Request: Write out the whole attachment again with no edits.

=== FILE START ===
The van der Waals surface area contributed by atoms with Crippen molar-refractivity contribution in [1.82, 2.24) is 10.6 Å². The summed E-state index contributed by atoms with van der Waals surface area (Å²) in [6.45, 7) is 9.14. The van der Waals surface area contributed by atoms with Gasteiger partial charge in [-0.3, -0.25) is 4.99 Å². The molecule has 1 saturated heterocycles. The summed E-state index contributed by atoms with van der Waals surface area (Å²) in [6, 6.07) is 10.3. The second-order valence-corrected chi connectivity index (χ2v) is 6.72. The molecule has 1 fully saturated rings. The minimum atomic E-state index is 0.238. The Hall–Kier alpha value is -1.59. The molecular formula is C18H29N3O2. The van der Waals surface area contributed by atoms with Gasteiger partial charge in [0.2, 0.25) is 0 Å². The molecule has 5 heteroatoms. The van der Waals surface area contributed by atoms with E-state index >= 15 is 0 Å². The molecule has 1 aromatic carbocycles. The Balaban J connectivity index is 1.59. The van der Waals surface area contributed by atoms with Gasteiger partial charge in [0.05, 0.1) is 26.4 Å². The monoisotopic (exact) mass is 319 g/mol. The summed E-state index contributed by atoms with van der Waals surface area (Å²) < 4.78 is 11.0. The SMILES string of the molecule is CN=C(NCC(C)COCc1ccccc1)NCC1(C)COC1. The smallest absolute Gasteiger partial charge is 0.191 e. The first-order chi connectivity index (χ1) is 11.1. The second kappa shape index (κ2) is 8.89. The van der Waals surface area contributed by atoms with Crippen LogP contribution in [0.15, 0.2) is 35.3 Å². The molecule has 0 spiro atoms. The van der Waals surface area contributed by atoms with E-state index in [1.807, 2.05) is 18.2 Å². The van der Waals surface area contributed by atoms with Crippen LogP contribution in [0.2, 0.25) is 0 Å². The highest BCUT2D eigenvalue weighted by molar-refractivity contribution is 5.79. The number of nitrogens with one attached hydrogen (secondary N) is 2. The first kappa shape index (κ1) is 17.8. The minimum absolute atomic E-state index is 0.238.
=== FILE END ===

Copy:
The van der Waals surface area contributed by atoms with Crippen molar-refractivity contribution in [1.82, 2.24) is 10.6 Å². The summed E-state index contributed by atoms with van der Waals surface area (Å²) in [6.45, 7) is 9.14. The van der Waals surface area contributed by atoms with Gasteiger partial charge in [-0.3, -0.25) is 4.99 Å². The molecule has 1 saturated heterocycles. The summed E-state index contributed by atoms with van der Waals surface area (Å²) in [6, 6.07) is 10.3. The second-order valence-corrected chi connectivity index (χ2v) is 6.72. The molecule has 1 fully saturated rings. The minimum atomic E-state index is 0.238. The Hall–Kier alpha value is -1.59. The molecular formula is C18H29N3O2. The van der Waals surface area contributed by atoms with Gasteiger partial charge in [0.2, 0.25) is 0 Å². The molecule has 5 heteroatoms. The van der Waals surface area contributed by atoms with E-state index >= 15 is 0 Å². The molecule has 1 aromatic carbocycles. The Balaban J connectivity index is 1.59. The van der Waals surface area contributed by atoms with Gasteiger partial charge in [0.05, 0.1) is 26.4 Å². The monoisotopic (exact) mass is 319 g/mol. The summed E-state index contributed by atoms with van der Waals surface area (Å²) < 4.78 is 11.0. The SMILES string of the molecule is CN=C(NCC(C)COCc1ccccc1)NCC1(C)COC1. The smallest absolute Gasteiger partial charge is 0.191 e. The first-order chi connectivity index (χ1) is 11.1. The second kappa shape index (κ2) is 8.89. The van der Waals surface area contributed by atoms with Crippen LogP contribution in [0.15, 0.2) is 35.3 Å². The molecule has 0 spiro atoms. The van der Waals surface area contributed by atoms with E-state index in [1.807, 2.05) is 18.2 Å². The van der Waals surface area contributed by atoms with Crippen LogP contribution in [0.2, 0.25) is 0 Å². The highest BCUT2D eigenvalue weighted by molar-refractivity contribution is 5.79. The number of nitrogens with one attached hydrogen (secondary N) is 2. The first kappa shape index (κ1) is 17.8. The minimum absolute atomic E-state index is 0.238.